Since 2012, I’ve been arguing that freedom is priceless. After giving up a healthy income and my career for more freedom, how could it not be?
But maybe I’ve just been telling a lie to make myself feel better about not being richer! We lie to ourselves to help justify our decisions. Otherwise, we might feel like idiots for giving up so much.
In this article, I’d like to explore when freedom matters most. It seems all freedoms are not created equally and have different values at different ages.
Jail Time For Money
For example, in a past newsletter I had erroneously calculated Elizabeth Holmes would only serve half her 11.25 years sentence with time off for good behavior. A part of me entertained whether I’d be willing to give up 5.625 years of my life for $4.5 billion if I could get away with what she did.
Hmmm. That’s almost $1 billion per year served.
After I sending out my newsletter, several of my law-enforcement readers corrected me and said there is no half time in the federal system. Instead, Holmes must serve at least 85% of her sentence, or at least 115 months in prison, before being eligible to be released on probation.
If I could get away with $4.5 billion, would I be willing to spend almost ten years in jail? Hell no! At my age, ten years may be about 25% of my remaining life. That’s just way too steep a price to pay.
I know some of you would never for a millisecond think about doing something illegal and serving jail time for money. You’ve also never told a lie, had bad thoughts, or did something wrong in your entire life. And good for you! Your place in heaven is secure.
But for some of us, this exercise of thinking about jail time for money, may be a worthwhile exercise. People who move into the gray zone think about their downside risk. Then they rationally proceed if they believe the potential reward is greater than the potential risk.
Freedom Is Valued Differently At Different Ages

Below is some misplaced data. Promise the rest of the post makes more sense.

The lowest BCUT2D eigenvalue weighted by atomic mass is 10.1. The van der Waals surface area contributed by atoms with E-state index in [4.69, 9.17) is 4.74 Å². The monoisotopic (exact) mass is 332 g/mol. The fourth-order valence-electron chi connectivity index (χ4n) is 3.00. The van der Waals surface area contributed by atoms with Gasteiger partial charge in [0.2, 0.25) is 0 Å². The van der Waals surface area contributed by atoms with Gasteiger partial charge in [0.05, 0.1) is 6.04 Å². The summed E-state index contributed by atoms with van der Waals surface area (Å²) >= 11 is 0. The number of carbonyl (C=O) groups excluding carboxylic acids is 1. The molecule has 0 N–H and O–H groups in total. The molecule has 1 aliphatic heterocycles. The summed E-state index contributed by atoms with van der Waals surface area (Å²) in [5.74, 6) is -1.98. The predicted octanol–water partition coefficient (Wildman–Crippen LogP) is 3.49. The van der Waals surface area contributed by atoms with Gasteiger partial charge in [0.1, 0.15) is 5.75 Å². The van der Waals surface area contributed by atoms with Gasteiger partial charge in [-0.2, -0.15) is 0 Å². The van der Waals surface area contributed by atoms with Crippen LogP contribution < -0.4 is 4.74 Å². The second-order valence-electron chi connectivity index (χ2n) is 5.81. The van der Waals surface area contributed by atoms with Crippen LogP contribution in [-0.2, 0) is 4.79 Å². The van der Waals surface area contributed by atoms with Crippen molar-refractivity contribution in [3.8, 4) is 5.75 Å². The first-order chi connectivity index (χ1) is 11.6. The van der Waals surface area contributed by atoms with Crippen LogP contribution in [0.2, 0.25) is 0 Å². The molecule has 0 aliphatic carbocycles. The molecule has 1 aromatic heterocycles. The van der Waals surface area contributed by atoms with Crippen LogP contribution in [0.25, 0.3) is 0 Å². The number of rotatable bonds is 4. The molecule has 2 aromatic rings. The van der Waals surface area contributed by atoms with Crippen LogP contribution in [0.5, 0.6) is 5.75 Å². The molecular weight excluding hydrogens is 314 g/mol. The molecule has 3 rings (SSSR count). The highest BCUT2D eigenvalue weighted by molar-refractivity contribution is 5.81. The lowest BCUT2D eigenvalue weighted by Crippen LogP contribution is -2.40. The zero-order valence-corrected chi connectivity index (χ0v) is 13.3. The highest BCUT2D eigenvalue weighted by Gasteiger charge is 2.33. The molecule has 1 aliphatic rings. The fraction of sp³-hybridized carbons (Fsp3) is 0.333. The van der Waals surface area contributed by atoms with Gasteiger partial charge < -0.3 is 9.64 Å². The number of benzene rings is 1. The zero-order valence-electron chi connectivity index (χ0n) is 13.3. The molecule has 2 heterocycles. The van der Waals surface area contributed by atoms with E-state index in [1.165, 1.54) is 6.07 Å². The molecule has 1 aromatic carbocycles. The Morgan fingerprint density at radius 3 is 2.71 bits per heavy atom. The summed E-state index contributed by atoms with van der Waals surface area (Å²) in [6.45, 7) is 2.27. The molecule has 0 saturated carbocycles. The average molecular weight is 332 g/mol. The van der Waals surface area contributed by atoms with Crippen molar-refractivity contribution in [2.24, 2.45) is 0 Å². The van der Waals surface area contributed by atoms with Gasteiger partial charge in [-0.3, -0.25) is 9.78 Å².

Given time is finite, the value of freedom tends to appreciate the older we get. Contrary to popular belief, there is no universal value of freedom. Let’s discuss.
The Value Of Freedom From Ages 0 – 18
Freedom has the lowest value when we are kids. We listen to our parents, study hard, gain skills, and sometimes go to college. We are not free to do as we wish, especially if we are living with our parents.
But if our parents are loving and kind, that’s OK! Not having freedom doesn’t feel like jail because our young lives are all we know. As we grow older and interact with kids who have more freedom, we slowly begin to realize the potential of true freedom.
More freedom can also be dangerous. Without parental supervision, some kids go to the dark side. There are an endless number of temptations teenagers face, which can unduly influence them to do bad things.
Immaturity and temptation are a bad combination. Hence, you don’t actually want too much freedom before you become an adult. You’d rather be nurtured by caring parents until you feel mature enough to decide between an optimal and suboptimal decision.
Given freedom is not worth much before the age of 18, I’d probably be willing to go to jail for at most a year for at least $1 million. How about you?
The Value Of Freedom In College
If you decide to go to college, the value of freedom skyrockets. Suddenly, there’s no supervision, only the need to get good grades.
But maybe it’s not the value of freedom that skyrockets, but the appreciation of freedom. Since we have total freedom, we tend to take our freedom for granted.
College can be a wild time of fun, growth, and enrichment. It’s the juxtaposition of going from little freedom to maximum freedom that provides the most joy.
Once you experience what true freedom is, it’s hard to go back. As a result, many wish they didn’t have to graduate from college. Some end up taking five or six years to graduate. While others become “professional students.”
Entering the real world, in contrast, seems intimidating and less fun. The semester before you graduate may be the time when you really start to value your freedom the most.
There is no way I’d go to jail for money when I was in college. It was just too exhilarating a time.
The Value Of Freedom When First Starting Work
If you’re lucky, you’ll land a fantastic job with a wonderful boss. Unfortunately, most people are not so lucky. Almost everyone starts at the bottom, does menial tasks, and gets paid the least amount for their first jobs.
It usually takes several job hops before you find a good fit. At the very beginning of our work careers, we will long for the freedom we had in college or in high school. Sooner or later, we stop daydreaming about better times and begin to focus on the importance of now.
During your first 10 years of work, the more motivated you are, the less you care about freedom. What you might care more about is gaining experience and making money.
As someone who didn’t have any money growing up, I didn’t care if I had to give up weekends for work. I’d gladly take a Sunday flight to see a client on a Monday morning. If weekend work could advance my career, I was in!
Originally, I told myself I would sacrifice most of my freedom until 2017 when I turned 40. I calculated 18 years was enough time to aggressively save and invest to be free forever.